Throwing a wobbler

Amityville

Senior Member
English UK
#1
Originally a cricketing term I think. My daughter says that the French for this is foutre son bordel but I think this is a bit extreme and piquer une crise is too mild. Can I please have some aborilingual advice ?
 
  • Cath.S.

    Senior Member
    français de France
    #3
    Piquer une crise is not too mild, it is very colloquial while foutre son bordel is outright vulgar.

    Edit
    Péter les plombs is also good and about the same level of language as piquer une crise.
     

    panjandrum

    Occasional Moderator
    English-Ireland (top end)
    #7
    Amityville said:
    Can I please have some aborilingual advice ?
    Thicko question (so's you can get back at me) - what on earth does aborilingual mean. I searched here and found only this thread, but everyone else understands, except me:mad: - :idea: unless it is "native speaker of the language":idea:
     

    Benjy

    Senior Member
    English - English
    #8
    panjandrum said:
    Thicko question (so's you can get back at me) - what on earth does aborilingual mean. I searched here and found only this thread, but everyone else understands, except me:mad: - :idea: unless it is "native speaker of the language":idea:
    yeah it is :)
     
    United States, English
    #9
    panjandrum said:
    Thicko question (so's you can get back at me) - what on earth does aborilingual mean. I searched here and found only this thread, but everyone else understands, except me:mad: - :idea: unless it is "native speaker of the language":idea:
    That's it. :)
     

    Gil

    Senior Member
    Français, Canada
    #10
    panjandrum said:
    Thicko question (so's you can get back at me) - what on earth does aborilingual mean. I searched here and found only this thread, but everyone else understands, except me:mad: - :idea: unless it is "native speaker of the language":idea:
    Spread the "good word" panjandrum...:)
     
    #14
    I sometimes use "faire un caca nerveux". Par exemple "si le boss n'a pas son dossier dans les cinq minutes qui viennent, il va nous faire un caca nerveux".

    It's not exquisite speech, though :D
     

    Gil

    Senior Member
    Français, Canada
    #17
    Brigitte said:
    I sometimes use "faire un caca nerveux". Par exemple "si le boss n'a pas son dossier dans les cinq minutes qui viennent, il va nous faire un caca nerveux".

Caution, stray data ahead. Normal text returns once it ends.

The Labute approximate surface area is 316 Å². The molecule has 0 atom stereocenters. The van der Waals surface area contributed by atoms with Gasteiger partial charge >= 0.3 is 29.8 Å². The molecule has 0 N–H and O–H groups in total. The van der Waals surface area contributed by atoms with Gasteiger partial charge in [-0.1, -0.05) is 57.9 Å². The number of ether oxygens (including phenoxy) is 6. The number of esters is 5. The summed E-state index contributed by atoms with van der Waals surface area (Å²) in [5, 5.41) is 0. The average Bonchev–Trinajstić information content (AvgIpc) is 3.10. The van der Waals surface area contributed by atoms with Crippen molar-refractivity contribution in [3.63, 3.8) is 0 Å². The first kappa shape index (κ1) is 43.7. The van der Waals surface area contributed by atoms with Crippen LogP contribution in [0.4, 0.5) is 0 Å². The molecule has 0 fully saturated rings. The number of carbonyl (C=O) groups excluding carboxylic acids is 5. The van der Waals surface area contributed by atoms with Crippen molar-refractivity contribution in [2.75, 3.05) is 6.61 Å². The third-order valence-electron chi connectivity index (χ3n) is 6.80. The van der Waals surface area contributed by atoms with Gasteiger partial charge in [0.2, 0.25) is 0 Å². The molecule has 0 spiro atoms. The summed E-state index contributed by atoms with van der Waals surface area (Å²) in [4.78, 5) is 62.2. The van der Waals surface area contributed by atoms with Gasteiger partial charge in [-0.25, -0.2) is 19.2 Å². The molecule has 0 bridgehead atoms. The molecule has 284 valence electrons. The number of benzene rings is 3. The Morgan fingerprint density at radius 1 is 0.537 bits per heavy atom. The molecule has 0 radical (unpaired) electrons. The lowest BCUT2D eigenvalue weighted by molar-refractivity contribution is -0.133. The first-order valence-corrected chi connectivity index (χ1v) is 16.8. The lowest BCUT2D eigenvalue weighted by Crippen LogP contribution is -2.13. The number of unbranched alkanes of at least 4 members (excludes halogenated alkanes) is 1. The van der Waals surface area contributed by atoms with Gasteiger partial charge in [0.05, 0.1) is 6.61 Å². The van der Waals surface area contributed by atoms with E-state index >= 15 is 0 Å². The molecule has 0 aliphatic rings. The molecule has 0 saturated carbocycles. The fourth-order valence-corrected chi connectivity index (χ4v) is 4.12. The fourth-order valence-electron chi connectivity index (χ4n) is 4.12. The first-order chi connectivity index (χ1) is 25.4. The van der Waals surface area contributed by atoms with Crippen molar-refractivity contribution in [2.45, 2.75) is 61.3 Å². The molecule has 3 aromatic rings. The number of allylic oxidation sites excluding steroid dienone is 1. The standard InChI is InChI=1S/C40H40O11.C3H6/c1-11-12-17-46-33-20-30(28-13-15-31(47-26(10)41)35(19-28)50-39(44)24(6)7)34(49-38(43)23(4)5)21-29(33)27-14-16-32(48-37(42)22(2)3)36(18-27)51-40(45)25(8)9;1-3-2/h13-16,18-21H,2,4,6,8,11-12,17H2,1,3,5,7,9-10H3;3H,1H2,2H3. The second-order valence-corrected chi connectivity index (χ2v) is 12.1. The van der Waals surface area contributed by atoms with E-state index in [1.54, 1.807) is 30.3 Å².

It's not exquisite speech, though :D
    Au Québec, dans des situations analogues, les boss font des "montées de lait"...
     

    Cath.S.

    Senior Member
    français de France
    #20
    Amityville,
    Calgon is a limescale remover and water softener. I can't tell you more as I wasn't living in France when that expression was born. I understand it but I never use it.
    My guess is that it derives from a TV commercial.

    Jean-Michel, tu es responsable de cette expression : assume ! :D
     

    LV4-26

    Senior Member
    #21
    egueule said:
    Jean-Michel, tu es responsable de cette expression : assume ! :D
    I'm afraid you've already said all I know about this expression, egueule.:eek:
    I don't use it either. I've just heard it.
    What I think i understand is that there must have been a shift of meaning. 'un coup de calgon' doesn't directly refer to the limescale remover itself but to the effect of limescale on the washing machine resistor.

    And yes, it does derive from a TV commercial (see below)

    repair man : Regardez l'état de votre résistance, Madame Michu. Vous devriez utiliser C****n (or whatever).
    And there you can see the resistor on the screen and understand why the machine doesn't work any more.:D

    egeule said:
    Some of us are human, you know. Some us have to sleep :D
     

    Amityville

    Senior Member
    English UK
    #22
    Thanks, both, fascinating social history. Faire un coup de calgon is a positive cleansing measure then as opposed to faire un caca nerveux. Which one you do must depend on context I guess.
     
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